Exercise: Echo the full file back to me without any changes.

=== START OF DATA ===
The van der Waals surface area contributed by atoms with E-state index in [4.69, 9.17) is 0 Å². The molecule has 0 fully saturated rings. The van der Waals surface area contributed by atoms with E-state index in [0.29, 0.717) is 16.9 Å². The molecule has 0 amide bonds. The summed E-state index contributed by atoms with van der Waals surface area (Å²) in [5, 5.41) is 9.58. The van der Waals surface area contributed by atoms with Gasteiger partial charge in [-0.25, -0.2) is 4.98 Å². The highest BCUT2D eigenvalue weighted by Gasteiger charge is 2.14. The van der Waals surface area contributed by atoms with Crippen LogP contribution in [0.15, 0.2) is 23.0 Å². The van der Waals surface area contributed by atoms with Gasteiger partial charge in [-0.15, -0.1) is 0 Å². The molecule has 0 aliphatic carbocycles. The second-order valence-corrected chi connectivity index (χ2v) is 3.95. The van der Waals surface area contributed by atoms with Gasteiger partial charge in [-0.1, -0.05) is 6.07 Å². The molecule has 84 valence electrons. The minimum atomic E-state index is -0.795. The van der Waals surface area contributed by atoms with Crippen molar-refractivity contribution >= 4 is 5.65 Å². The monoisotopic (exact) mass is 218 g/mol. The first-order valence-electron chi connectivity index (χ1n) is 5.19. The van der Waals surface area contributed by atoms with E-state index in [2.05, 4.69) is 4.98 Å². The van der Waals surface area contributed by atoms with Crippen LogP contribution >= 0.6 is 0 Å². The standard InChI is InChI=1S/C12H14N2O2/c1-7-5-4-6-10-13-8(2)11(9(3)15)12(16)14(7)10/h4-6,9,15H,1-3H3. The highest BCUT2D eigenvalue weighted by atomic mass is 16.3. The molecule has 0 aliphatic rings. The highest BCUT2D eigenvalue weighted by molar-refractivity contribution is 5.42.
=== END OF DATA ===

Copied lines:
The van der Waals surface area contributed by atoms with E-state index in [4.69, 9.17) is 0 Å². The molecule has 0 fully saturated rings. The van der Waals surface area contributed by atoms with E-state index in [0.29, 0.717) is 16.9 Å². The molecule has 0 amide bonds. The summed E-state index contributed by atoms with van der Waals surface area (Å²) in [5, 5.41) is 9.58. The van der Waals surface area contributed by atoms with Gasteiger partial charge in [-0.25, -0.2) is 4.98 Å². The highest BCUT2D eigenvalue weighted by Gasteiger charge is 2.14. The van der Waals surface area contributed by atoms with Crippen LogP contribution in [0.15, 0.2) is 23.0 Å². The van der Waals surface area contributed by atoms with Gasteiger partial charge in [-0.15, -0.1) is 0 Å². The molecule has 0 aliphatic carbocycles. The second-order valence-corrected chi connectivity index (χ2v) is 3.95. The van der Waals surface area contributed by atoms with Gasteiger partial charge in [-0.1, -0.05) is 6.07 Å². The molecule has 84 valence electrons. The minimum atomic E-state index is -0.795. The van der Waals surface area contributed by atoms with Crippen molar-refractivity contribution >= 4 is 5.65 Å². The monoisotopic (exact) mass is 218 g/mol. The first-order valence-electron chi connectivity index (χ1n) is 5.19. The van der Waals surface area contributed by atoms with E-state index in [2.05, 4.69) is 4.98 Å². The van der Waals surface area contributed by atoms with Crippen LogP contribution >= 0.6 is 0 Å². The standard InChI is InChI=1S/C12H14N2O2/c1-7-5-4-6-10-13-8(2)11(9(3)15)12(16)14(7)10/h4-6,9,15H,1-3H3. The highest BCUT2D eigenvalue weighted by atomic mass is 16.3. The molecule has 0 aliphatic rings. The highest BCUT2D eigenvalue weighted by molar-refractivity contribution is 5.42.